Circuit City Posts Wider Loss
Tuesday, September 30, 2008
Circuit City reported yesterday that its losses more than tripled to $240 million during the second quarter, its cash flow dwindled and it was withdrawing its annual forecast. The company's stock dropped 21 percent.
Newly instated chief executive James A. Marcum, who inherited the struggling retailer last week after the ouster of Philip J. Schoonover, said he has begun a comprehensive review of the company. The nation's second-largest electronics retailer does not plan to open new stores in the coming fiscal year and may even close some locations. Marcum also said it will "focus internally" to operate as a "standalone business," suggesting that the retailer is no longer on the auction block.
"We realize the performance of this company is unacceptable to all of our stakeholders and that it is imperative that we take the right steps to accelerate our turnaround," Marcum said in a conference call with analysts.
Total sales at the Richmond-based company dropped nearly 10 percent to $2.4 billion during the second quarter compared with the same period last year. Sales at stores open at least a year -- a key measure of a retailer's health -- were down 14 percent.
"They're burning through cash. You have a tough economy, you spend money on a turnaround that doesn't work," said David Schick, an analyst with Stifel Nicolaus. "This is what happens."
Circuit City's $240 million loss included a $73 million non-cash impairment charge and is more than triple the loss recorded during the same quarter last year. That has drained cash flow to $92.5 million at the end of the quarter from $424 million last year, down 78 percent. Still, company spokesman Bill Cimino said it has enough cash on hand and access to credit to sustain its business.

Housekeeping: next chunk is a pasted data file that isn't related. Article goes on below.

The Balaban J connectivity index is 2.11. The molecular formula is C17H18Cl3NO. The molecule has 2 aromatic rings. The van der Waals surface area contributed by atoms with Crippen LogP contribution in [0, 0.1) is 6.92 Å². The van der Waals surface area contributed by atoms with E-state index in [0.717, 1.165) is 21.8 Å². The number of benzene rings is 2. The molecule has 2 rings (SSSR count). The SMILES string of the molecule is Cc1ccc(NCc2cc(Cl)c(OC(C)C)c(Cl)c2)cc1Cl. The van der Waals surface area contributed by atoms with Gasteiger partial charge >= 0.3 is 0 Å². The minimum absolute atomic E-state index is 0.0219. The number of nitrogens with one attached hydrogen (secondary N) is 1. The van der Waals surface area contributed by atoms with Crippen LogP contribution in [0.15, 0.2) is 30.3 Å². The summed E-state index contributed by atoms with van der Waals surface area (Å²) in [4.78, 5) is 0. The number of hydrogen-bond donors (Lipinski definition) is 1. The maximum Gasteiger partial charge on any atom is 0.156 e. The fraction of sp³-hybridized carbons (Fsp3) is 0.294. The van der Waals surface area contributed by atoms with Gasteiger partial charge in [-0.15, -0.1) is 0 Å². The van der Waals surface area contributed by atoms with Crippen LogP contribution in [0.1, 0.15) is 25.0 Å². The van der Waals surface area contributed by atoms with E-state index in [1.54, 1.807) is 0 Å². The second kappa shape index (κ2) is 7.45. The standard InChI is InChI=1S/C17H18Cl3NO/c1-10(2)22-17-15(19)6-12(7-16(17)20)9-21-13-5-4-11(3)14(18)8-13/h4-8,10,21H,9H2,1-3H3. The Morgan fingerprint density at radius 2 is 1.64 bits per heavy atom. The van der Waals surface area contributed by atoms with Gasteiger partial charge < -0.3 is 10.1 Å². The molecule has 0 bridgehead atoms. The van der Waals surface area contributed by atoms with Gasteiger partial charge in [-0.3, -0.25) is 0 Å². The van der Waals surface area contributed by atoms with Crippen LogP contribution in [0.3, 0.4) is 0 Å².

Marcum outlined four areas of concentration in the company's attempt to rebuild its name: customer experience, execution, service culture and stores. For the crucial upcoming holiday season, Circuit City is launching a training camp for employees, working to improve in-stock levels on key products, and changing signs and merchandising to communicate value.
Marcum said some changes are already underway and disruption to stores would be minimal.
"We've also tried to implement too many disparate initiatives and at times have not focused on the right things," he said in the call. "In many cases, we believe our past actions have impacted our business negatively."
Circuit City began its freefall two years ago when prices for flat-panel TVs began to drop quickly. The retailer was forced to slash prices at the same time it faced increased competition from rivals Best Buy and Wal-Mart. To save money, the company fired 3,400 of its highest-paid workers, decimating customer service and employee morale. Circuit City has struggled to recover ever since.
Earlier this year, activist investor Mark Wattles sparked a proxy battle when he called for the removal of then-chief executive Schoonover and the sale of the company. In April, Blockbuster made an unsolicited bid for the retailer but pulled out a few months later as the economy continued to curdle. Marcum's comments yesterday seemed to quell speculation that the company was still up for grabs.
Circuit City's "strategy options appear limited," Deutsche Bank analyst Mike Baker wrote in a note to clients yesterday. "We read this as a lack of buyers."
Marcum was nominated by Wattles, a longtime business associate, to the board of directors and approved by shareholders in June. He replaced Schoonover Sept. 22.
"We must get back to the basics," he said.
The stock closed at $1.08, down 21 percent or 29 cents.